MADISON, Wis. (12/8/15)--Credit unions should not opt-in to the settlement deal recently offered with regard to Home Depot and MasterCard, counsel representing financial institutions in the data breach case against Home Depot said during a conference call Monday.
Many financial institutions that have filed lawsuits against the retailer for the massive breach to hit its stores last year received letters from their card processors outlining vague details of a settlement negotiated between MasterCard and Home Depot.
But the details of how much Home Depot is willing to reimburse are unclear, leading counsel to urge financial institutions involved with the case to either opt-out of the settlement if prompted to do so, or to decline opting in. Multiple versions of the letter have been reported.
“Until Home Depot discloses all of the facts relating to its agreement with MasterCard, we recommend that financial institutions reject any settlement that requires them to release their claims in court and does not offer a significant reimbursement for their losses, beyond what they’re already entitled to,” said Joseph Guglielmo, lead counsel for financial institutions in the case.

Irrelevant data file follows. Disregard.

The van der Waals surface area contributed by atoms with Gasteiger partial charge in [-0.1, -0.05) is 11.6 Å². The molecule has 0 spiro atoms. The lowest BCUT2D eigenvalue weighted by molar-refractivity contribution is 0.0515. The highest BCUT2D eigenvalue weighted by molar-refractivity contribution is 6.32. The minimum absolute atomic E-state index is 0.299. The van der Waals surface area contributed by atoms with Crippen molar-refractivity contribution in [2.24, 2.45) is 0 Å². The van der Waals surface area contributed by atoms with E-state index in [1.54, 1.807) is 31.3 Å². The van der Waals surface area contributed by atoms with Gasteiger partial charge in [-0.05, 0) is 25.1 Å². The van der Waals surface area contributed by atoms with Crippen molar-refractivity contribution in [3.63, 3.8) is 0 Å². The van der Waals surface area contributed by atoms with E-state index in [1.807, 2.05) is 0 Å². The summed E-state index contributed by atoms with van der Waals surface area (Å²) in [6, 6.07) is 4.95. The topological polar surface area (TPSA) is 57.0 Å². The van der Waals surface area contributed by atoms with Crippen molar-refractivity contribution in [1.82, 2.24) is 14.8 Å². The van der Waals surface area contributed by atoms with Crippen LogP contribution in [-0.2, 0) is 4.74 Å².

Guglielmo said that the offers appear to fail to adequately reimburse credit unions for their losses. In fact, one credit union was promised operational reimbursement dollars of only $1.18 per qualified account, likely falling far short of operational losses caused by the breach.
Credit unions were hit with nearly $60 million in costs as a result of the breach, according to numbers compiled by CUNA.
Several iterations of the settlement letter gave fast-approaching deadlines by which financial institutions needed to make a decision on the settlement offer. If a credit union prematurely opted in, and now wishes not to do so, it should send a letter to rescind that decision, counsel said.
“The settlement uses MasterCard’s account data compromise (ADC) program to offer financial institutions partial recovery amounts for their losses sustained during the data breach,” Guglielmo said. “In exchange for this inadequate compensation, financial institutions are being asked to sign a release of all other claims against Home Depot.”
Gugliemlo added that the financial institutions that rejected similar offers from Target ultimately received significantly more reimbursement for the costs they incurred as a result of the breach.
“The settlement agreement announced last week in the litigation over Target’s data breach was a settlement agreement that was reached with financial institutions that did not opt in to the original ADC program,” Gugliemlo added. “That settlement, we believe, established that financial institutions do not need to accept the first offer they receive from these card brands.”
Target recently settled with financial institutions for nearly $40 million.
CUNA continues to urge lawmakers to tighten the data security standards imposed on retailers. Until retailers face the same strict standards that financial institutions are beholden to, critical gaps in the payments network will persist.